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After reading about testing private methods in Python, specifically referring to the accepted answer at: How do I unit test the methods in a method object?, it appears that it is best to just test the public interface. However, my class looks like this:

class MyClass:

  def __init__(self):
    # init code

  def run(self):
    self.__A()
    self.__B()
    self.__C()
    self.__D()

  def __A(self):
    # code for __A

  def __B(self):
    # code for __B

  def __C(self):
    # code for __C

  def __D(self):
    # code for __D

Essentially, I created a class for to process some input data through a pipeline of functions. In this case, would it be best to test the private functions and not test the public run() function? What is the best way to do this?

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2 Answers 2

up vote 0 down vote accepted

First of all, you CAN access the "private" stuff, can't you? (Or am I missing something here?)

>>> class MyClass(object):
...     def __init__(self):
...             pass
...     def __A(self):
...             print('Method __A()')
... 
>>> a=MyClass()
>>> a
<__main__.MyClass object at 0x101d56b50>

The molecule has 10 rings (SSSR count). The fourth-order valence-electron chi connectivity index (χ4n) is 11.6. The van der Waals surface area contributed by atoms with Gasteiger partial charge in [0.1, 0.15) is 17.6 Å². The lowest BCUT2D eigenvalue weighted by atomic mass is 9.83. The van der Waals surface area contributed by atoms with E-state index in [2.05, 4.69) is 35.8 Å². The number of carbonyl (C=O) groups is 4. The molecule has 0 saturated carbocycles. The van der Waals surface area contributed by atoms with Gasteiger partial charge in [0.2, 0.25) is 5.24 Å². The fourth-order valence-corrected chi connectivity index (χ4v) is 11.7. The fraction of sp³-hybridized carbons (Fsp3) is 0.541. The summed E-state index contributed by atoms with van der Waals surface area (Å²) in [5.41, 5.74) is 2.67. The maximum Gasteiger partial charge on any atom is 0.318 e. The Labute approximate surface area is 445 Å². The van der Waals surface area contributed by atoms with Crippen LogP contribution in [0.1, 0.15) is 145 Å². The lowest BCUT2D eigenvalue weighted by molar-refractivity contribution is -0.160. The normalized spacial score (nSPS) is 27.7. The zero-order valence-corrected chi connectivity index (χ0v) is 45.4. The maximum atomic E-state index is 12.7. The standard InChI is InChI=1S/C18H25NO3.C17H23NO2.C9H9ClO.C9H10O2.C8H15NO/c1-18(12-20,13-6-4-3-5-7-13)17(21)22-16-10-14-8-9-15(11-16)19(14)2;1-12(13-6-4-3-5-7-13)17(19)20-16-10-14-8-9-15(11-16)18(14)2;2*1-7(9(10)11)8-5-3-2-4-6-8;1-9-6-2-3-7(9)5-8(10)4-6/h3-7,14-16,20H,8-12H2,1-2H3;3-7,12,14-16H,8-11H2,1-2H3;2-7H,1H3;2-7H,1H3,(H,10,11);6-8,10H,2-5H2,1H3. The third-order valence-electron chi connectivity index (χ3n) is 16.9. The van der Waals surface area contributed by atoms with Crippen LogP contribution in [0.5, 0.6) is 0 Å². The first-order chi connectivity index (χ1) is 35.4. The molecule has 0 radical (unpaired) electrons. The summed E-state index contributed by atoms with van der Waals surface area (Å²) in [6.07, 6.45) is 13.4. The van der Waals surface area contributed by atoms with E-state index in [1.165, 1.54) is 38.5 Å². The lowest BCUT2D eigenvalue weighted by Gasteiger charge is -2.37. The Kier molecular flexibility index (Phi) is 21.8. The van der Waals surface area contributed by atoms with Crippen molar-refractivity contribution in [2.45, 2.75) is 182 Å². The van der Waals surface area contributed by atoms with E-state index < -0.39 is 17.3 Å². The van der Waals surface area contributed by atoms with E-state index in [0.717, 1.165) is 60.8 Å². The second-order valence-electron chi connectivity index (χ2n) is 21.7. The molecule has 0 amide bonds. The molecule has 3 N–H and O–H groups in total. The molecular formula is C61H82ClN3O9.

>>> a._MyClass__A()
Method __A()

But you could always write a test function in MyClass if you have to test the internal stuff:

class MyClass(object):
    ...
    def _method_for_unit_testing(self):
        self.__A()
        assert <something>
        self.__B()
        assert <something>
        ....

Not the most elegant way to do it, to be sure, but it's only a few lines of code at the bottom of your class.

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Probably you should just test the run() method. Most classes will have internal methods -- and it does not really matter in this case whether or not all the code in __A(), __B(), __C,() and __D() is actually in run() or not. If you suspect or find problems, then you might want to switch to your debugger aspect and test the private methods.

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In this case, I would need to initialize my class with the variables, call run, and test the outcome. But what if I want to test each step in run (each step == each function)? –  Nayefc Mar 16 '13 at 19:12
    
Then you have to access them as BenDundee explains. –  pydsigner Mar 16 '13 at 21:09

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